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Does my right hon. Friend therefore agree that no prosecution using public interest immunity certificates to ban the disclosure of whole classes of documents should be brought in future? Would it not be appropriate to take this judge-made law out of current use and put it on a statutory footing so that we can all understand it? Does my right hon. Friend accept the need to take a further look at cases, including that of Regina v. David Roche of Plymouth, in which there is a serious danger of a miscarriage of justice in criminal prosecutions in which a public interest immunity certificate prevents the defence from deploying its chosen defence?

Mr. Lang: As I told my hon. Friend in my statement, the Government intend to consider that matter further. The handling of PII certificates is court driven and case driven, not Government driven. The development of case law has governed the development of the handling ofPII certificates. They are not a matter of administrative convenience: as my right hon. and learned Friend the Attorney-General advised the Ministers in question, they had a duty to sign and it was then for the courts to decide on the admission or otherwise of the documents. In a criminal case, every document is seen by the judge. My right hon. and learned Friend's view on the matter is supported by eminent counsel, by three defence counsel in the Matrix Churchill trial and by Lord Bingham,Lord Donaldson, Lord Scarman and Lord Justice Mann, to whom I referred earlier.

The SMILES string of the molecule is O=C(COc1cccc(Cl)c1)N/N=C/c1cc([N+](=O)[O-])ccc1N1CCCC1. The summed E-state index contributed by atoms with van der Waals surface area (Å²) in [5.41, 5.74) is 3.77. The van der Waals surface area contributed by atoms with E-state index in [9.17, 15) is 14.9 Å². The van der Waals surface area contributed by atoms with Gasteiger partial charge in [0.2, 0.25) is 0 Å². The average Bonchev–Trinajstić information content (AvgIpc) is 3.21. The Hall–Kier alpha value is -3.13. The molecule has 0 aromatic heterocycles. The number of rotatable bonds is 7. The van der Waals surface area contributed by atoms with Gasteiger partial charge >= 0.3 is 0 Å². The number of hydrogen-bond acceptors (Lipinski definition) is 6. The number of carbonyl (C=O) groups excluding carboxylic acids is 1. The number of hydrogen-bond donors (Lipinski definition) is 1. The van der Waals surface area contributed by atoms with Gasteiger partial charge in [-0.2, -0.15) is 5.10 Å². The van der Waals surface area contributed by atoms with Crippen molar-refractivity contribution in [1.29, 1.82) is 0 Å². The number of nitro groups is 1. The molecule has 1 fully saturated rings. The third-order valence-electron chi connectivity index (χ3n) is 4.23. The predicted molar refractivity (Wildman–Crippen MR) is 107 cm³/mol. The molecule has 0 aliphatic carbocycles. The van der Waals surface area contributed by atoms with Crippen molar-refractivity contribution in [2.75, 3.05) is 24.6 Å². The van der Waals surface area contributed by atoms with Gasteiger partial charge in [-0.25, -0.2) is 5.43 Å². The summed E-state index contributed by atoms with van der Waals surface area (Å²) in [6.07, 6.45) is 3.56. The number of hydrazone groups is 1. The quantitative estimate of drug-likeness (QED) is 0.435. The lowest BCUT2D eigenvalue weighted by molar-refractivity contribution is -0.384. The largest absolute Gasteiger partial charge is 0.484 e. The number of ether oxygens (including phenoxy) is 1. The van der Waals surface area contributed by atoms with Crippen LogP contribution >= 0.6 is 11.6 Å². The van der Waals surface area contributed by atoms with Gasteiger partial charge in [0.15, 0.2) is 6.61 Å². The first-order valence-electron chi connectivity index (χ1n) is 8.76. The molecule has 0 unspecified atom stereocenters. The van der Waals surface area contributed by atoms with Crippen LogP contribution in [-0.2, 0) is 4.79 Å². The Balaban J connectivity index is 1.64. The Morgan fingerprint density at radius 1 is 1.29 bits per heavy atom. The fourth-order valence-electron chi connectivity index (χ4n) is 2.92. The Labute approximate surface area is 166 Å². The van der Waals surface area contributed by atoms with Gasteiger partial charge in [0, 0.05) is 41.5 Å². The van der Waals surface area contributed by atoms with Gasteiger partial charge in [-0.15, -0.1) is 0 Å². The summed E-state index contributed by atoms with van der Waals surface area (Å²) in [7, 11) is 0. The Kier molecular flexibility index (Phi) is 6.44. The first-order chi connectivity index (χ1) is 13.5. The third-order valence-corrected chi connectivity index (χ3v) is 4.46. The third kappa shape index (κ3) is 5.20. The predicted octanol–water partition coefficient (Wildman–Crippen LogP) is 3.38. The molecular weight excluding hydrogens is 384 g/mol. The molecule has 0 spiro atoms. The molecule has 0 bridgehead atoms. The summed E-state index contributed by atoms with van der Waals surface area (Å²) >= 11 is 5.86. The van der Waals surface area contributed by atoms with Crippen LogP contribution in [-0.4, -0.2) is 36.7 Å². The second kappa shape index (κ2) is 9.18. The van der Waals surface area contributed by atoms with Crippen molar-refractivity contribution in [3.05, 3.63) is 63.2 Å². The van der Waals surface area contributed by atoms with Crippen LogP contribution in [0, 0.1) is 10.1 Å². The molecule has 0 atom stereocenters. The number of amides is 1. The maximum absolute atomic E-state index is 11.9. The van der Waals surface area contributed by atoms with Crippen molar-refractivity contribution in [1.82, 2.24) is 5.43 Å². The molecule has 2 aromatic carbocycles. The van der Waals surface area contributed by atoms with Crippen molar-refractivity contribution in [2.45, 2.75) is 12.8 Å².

Mr. Peter Shore (Bethnal Green and Stepney): Given the seriousness of the issues covered by the report, and the number of Ministers and Departments involved, would it not have been better if the Prime Minister himself had made the statement this afternoon? As inevitably happens in these exchanges in the House, minds are concentrated on the conduct of Ministers. Surely that, too, goes to show that the Prime Minister alone, entitled as he is to deliver judgment on the conduct of Ministers--just as he is the author of "Questions of Procedure for Ministers", issued in his name--should have answered in the House.

Did the Attorney-General and the Ministers connected with the PIICs know when they signed the documents that Matrix Churchill was in touch with the secret services? If they did, surely they had an overriding obligation to see to it that Customs and Excise were pushed out of continuing the prosecution, just as they were pushed out of the super-gun case? Does not the Attorney-General have power to override Customs and Excise in the bringing of a prosecution by setting out what I believe is called a nolle prosequi?

Mr. Lang: The report came to me because it was commissioned to be delivered to me as President of the Board of Trade. My right hon. Friend the Prime Minister gave evidence to the inquiry: it was therefore right that the report should come to me.

As for the PIICs, some of my colleagues may well have known about the connection with the secret services--that does not affect the matter. The point was that the Ministers in question had a duty to sign the certificates so that the public interest and the interests of justice could be weighed by the judge, who alone had access to all the

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documents and who could and did take a decision. The trial proceeded unaffected by the PIIs for four weeks before it was finally abandoned.